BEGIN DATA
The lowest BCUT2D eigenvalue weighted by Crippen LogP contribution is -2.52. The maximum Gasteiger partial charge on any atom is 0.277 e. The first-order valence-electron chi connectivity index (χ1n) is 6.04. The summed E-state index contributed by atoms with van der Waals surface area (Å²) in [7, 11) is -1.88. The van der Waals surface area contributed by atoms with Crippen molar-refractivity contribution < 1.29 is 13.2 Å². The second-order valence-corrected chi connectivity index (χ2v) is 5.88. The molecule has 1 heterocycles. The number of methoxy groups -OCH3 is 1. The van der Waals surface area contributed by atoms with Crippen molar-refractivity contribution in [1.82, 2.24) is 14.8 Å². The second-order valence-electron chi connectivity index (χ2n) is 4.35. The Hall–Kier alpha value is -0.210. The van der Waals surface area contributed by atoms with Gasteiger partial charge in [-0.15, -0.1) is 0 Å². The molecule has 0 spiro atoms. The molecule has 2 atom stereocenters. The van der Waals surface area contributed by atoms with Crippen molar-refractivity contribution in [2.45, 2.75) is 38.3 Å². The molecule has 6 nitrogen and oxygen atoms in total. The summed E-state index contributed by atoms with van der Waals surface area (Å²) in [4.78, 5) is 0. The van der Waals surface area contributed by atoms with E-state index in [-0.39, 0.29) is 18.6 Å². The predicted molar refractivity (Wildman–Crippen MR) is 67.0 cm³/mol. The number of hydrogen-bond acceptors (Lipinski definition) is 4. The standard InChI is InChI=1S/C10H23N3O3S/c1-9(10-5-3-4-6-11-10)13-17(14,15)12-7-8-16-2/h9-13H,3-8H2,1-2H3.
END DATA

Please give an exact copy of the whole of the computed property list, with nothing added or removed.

The lowest BCUT2D eigenvalue weighted by Crippen LogP contribution is -2.52. The maximum Gasteiger partial charge on any atom is 0.277 e. The first-order valence-electron chi connectivity index (χ1n) is 6.04. The summed E-state index contributed by atoms with van der Waals surface area (Å²) in [7, 11) is -1.88. The van der Waals surface area contributed by atoms with Crippen molar-refractivity contribution < 1.29 is 13.2 Å². The second-order valence-corrected chi connectivity index (χ2v) is 5.88. The molecule has 1 heterocycles. The number of methoxy groups -OCH3 is 1. The van der Waals surface area contributed by atoms with Crippen molar-refractivity contribution in [1.82, 2.24) is 14.8 Å². The second-order valence-electron chi connectivity index (χ2n) is 4.35. The Hall–Kier alpha value is -0.210. The van der Waals surface area contributed by atoms with Gasteiger partial charge in [-0.15, -0.1) is 0 Å². The molecule has 0 spiro atoms. The molecule has 2 atom stereocenters. The van der Waals surface area contributed by atoms with Crippen molar-refractivity contribution in [2.45, 2.75) is 38.3 Å². The molecule has 6 nitrogen and oxygen atoms in total. The summed E-state index contributed by atoms with van der Waals surface area (Å²) in [4.78, 5) is 0. The van der Waals surface area contributed by atoms with E-state index in [-0.39, 0.29) is 18.6 Å². The predicted molar refractivity (Wildman–Crippen MR) is 67.0 cm³/mol. The number of hydrogen-bond acceptors (Lipinski definition) is 4. The standard InChI is InChI=1S/C10H23N3O3S/c1-9(10-5-3-4-6-11-10)13-17(14,15)12-7-8-16-2/h9-13H,3-8H2,1-2H3.